There’s something that really gets to a Singaporean when the MRT breaks down. The frustration of losing a few minutes to possibly an hour in public transport, having to deal with the rush, and the crowd of frustrated people everywhere you turn. Singaporeans hate losing time, and there’s nothing worse than being surprised by a delay or breakdown.
But of all the saviours that could come to Singaporeans’ first world problems, Citymapper probably wouldn’t be the first you would think of. The UK-made transportation app first became available to Singapore early this year, but has since localised their content to make it more valuable than any stock map app you have in your smartphone. The main function on this app that will instantly get you hooked — its ability to keep on track with public transport disruptions.
The ability to stay up-to-date with transport disruptions has been a core feature of Citymapper in over 20 of the cities that it’s present in, but the feature was only recently made available in Singapore. To access this function is simple: when you’re attempting to calculate the best way to travel from place to place on the app, any affected route will be demarcated with the level of disruption. If there is a delay, it will be marked with a yellow ‘i’, meaning that the route is still available. A MRT breakdown, however, will be marked with a red cross, showing you that the route is not available. They will then offer you alternative routes, or notify you if there are free shuttle services available from that station.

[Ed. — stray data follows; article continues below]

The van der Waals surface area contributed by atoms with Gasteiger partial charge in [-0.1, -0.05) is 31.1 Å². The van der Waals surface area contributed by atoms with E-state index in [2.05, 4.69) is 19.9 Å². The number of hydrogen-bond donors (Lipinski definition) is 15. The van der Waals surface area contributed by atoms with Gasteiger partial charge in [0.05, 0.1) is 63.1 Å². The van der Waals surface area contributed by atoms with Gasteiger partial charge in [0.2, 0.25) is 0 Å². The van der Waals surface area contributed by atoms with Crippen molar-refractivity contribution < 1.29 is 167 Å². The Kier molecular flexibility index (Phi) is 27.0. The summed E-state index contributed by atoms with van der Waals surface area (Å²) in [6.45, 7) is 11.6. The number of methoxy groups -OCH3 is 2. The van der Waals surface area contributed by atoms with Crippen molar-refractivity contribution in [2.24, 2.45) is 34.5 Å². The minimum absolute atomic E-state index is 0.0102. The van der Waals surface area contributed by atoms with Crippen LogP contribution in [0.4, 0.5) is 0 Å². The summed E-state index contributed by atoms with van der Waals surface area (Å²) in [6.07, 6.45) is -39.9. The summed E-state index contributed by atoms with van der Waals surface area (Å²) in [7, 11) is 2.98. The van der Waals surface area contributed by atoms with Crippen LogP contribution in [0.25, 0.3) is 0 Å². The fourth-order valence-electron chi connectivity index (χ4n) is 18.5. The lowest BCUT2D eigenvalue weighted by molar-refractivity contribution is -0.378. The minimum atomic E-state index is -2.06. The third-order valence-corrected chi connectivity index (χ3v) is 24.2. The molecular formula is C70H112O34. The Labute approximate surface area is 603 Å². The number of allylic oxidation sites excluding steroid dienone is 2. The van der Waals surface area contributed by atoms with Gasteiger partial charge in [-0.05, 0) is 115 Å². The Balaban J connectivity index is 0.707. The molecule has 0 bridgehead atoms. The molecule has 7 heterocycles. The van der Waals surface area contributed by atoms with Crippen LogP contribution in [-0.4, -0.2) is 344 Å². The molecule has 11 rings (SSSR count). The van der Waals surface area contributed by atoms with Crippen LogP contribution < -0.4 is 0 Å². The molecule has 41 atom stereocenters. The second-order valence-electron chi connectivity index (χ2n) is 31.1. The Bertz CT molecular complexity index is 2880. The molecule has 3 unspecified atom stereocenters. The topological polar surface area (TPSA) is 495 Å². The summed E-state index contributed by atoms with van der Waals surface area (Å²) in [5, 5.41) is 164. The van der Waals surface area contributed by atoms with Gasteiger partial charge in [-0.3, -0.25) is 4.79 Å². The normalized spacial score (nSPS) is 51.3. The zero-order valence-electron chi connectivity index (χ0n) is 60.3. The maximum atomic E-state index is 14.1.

According to Citymapper, this is just one of the many plans they have to localise their app for Singapore-based users. When the haze was at its worst, the app also helped to map Haze Safe routes, calculating routes that capped walking time to 5 minutes max, helping users minimise time outside in the haze. This feature is useful but limited, only showing up when a probable route is available.
Still, it’s pretty useful to have the option, especially when, according to local search engine Practo Pulse, eczema-related searches grew by a staggering 136% and searches for problems relating to dry eyes and cough tripled since the haze came to Singapore in August.
The app itself has a great interface, allowing you to save locations and calculate routes instantly, but localisation is something that has given it an edge, and perhaps even earned it a place in Singaporeans’ hearts. Citymapper has been the favourite of many in the approximately 30 cities that it’s in, and it even raised $10M last year to aid in its expansion. It uses big data to truly suss out the quickest ways around the city, even when your SMRT Twitter feed fails you.
According to Citymapper, they will be launching a simplified Chinese localisation of the whole app for predominantly Mandarin speakers, so there’s really no excuse for anyone who takes Singapore’s public transport to not use this app. It may not stop the MRT from breaking down altogether, but it will keep you from going into the eye of the storm (or the MRT station).